On July 4, 2023, the National Commission for Certifying Agencies (NCCA) granted accreditation to the National Consortium of Breast Centers (NCBC) for demonstrating compliance with the NCCA Standards for the Accreditation of Certification Programs. NCCA is the accrediting body of the Institute for Credentialing Excellence. The NCCA Standards were created in 1977 and updated in 2016 to ensure certification programs adhere to modern standards of practice for the certification industry. The National Consortium of Breast Centers joins an elite group of more than 130 organizations representing over 315 programs that have received and maintained NCCA accreditation. Click here for the official press release
Accreditation is the process by which a credentialing or educational program is evaluated against defined standards by a third party. Accreditation offers an independent affirmation that the program has met accepted standards of quality regarding various elements of a credentialing program. When in compliance with these standards, it is awarded accreditation. Unless there are specific legislative or regulatory requirements, seeking accreditation is a voluntary process on the part of the credentialing program. Third party accreditation includes a review of the following components and validates that the program has met accepted standards for them:
- Independent governance structure (protection from undue influence)
- Testing practices and psychometric analysis (legal defensibility)
- Policies and Procedures (transparency)
- Ongoing maintenance (continued focus)
- Ethical practice (integrity of program)
- Financial sustainability (continuing value for credential holders)
View the National Consortium of Breast Centers Digital Badge for CGRA™
I.C.E. digital badges are proof of NCBC's achievement. Digital badges allow anyone to easily click to verify NCBC's credentials by providing a link to I.C.E. metadata that cannot be falsified or duplicated.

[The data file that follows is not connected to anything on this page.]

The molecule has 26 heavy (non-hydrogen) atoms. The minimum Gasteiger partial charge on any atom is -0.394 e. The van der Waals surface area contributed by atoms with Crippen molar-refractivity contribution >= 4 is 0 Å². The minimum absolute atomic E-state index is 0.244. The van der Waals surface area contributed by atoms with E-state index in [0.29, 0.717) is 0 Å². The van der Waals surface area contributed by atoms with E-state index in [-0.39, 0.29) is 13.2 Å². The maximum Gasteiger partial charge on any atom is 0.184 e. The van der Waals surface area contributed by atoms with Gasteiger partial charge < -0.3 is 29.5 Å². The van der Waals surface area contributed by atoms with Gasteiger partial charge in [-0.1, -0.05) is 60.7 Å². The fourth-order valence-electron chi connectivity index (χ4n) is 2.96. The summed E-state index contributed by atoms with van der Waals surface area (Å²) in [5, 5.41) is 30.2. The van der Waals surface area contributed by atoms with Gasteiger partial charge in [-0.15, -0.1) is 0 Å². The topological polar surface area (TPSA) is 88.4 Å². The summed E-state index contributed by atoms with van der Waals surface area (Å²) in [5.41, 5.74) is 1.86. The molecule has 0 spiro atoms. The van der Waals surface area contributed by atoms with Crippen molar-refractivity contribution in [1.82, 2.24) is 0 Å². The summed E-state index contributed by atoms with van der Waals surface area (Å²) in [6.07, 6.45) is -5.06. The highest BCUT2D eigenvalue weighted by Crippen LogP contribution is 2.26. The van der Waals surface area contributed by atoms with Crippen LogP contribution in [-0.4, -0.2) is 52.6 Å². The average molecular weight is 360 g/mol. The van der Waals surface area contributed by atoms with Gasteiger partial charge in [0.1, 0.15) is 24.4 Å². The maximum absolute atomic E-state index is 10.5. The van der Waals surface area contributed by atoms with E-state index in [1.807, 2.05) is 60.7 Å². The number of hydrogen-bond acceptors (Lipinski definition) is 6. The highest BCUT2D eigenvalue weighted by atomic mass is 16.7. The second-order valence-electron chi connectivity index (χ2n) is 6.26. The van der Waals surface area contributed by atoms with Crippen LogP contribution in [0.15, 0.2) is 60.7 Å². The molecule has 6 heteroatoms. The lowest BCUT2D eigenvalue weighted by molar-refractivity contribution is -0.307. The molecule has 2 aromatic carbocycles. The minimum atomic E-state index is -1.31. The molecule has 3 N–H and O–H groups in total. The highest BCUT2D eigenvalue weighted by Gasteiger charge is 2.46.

Value of Accreditation
Accreditation provides value to credentialing programs, credential holders, employers and the public by assuring all stakeholders that an independent third party has reviewed it according to stringent standards set by the credentialing community. The process of complying with the standards and documenting that the standards are met helps a credentialing program attain, improve, and maintain quality and consistency. Achieving accredited status is also a market differentiator as it demonstrates that a program has sufficient confidence to submit itself for evaluation by a third party.
National Commission for Certifying Agencies
The National Commission for Certifying Agencies (NCCA) is the accreditation arm of the Institute for Credentialing Excellence (ICE). ICE’s predecessor, the National Commission for Health Certifying Agencies (NCHCA) was originally created by Congress through a grant to the Division of Quality Assurance in the Bureau of Health Professions, a division of HHS. The intent was to develop standards of excellence for voluntary certification programs in healthcare. The standards have evolved to include all professional occupations. The accreditation process is based on NCCA standards which were originally written in 1987 and have been revised several times in recent history. Currently, over 300 personnel certification programs have been accredited from approximately 125 professional organizations.
Unless specific state legislation requires it, seeking accreditation is a completely voluntary process on the part of the certification program. There are a variety of reasons why a program may choose not to apply, including the fact that new programs must be in place for one year or have assessed 500 candidates to be able to analyze their process, review their assessment instrument, and to set a reasonable cut score based on actual data review.
A certification program can still be legitimate without accreditation (i.e. it can follow best practices and generally accepted standards overall), but accreditation lends credibility by helping to ensure to the public that the program is valid and reliable because a neutral third party has reviewed it. Accreditation lasts five years at which time a program must submit for reaccreditation. The programs are also required to submit annual reports and highlight any significant changes to their program.
List of Accredited Programs/Sponsoring Organizations
For the most accurate and complete list of NCCA accredited program, visit our Accreditation Services Toolkit page or directory, updated daily: https://www.credentialingexcellence.org/nccadirectory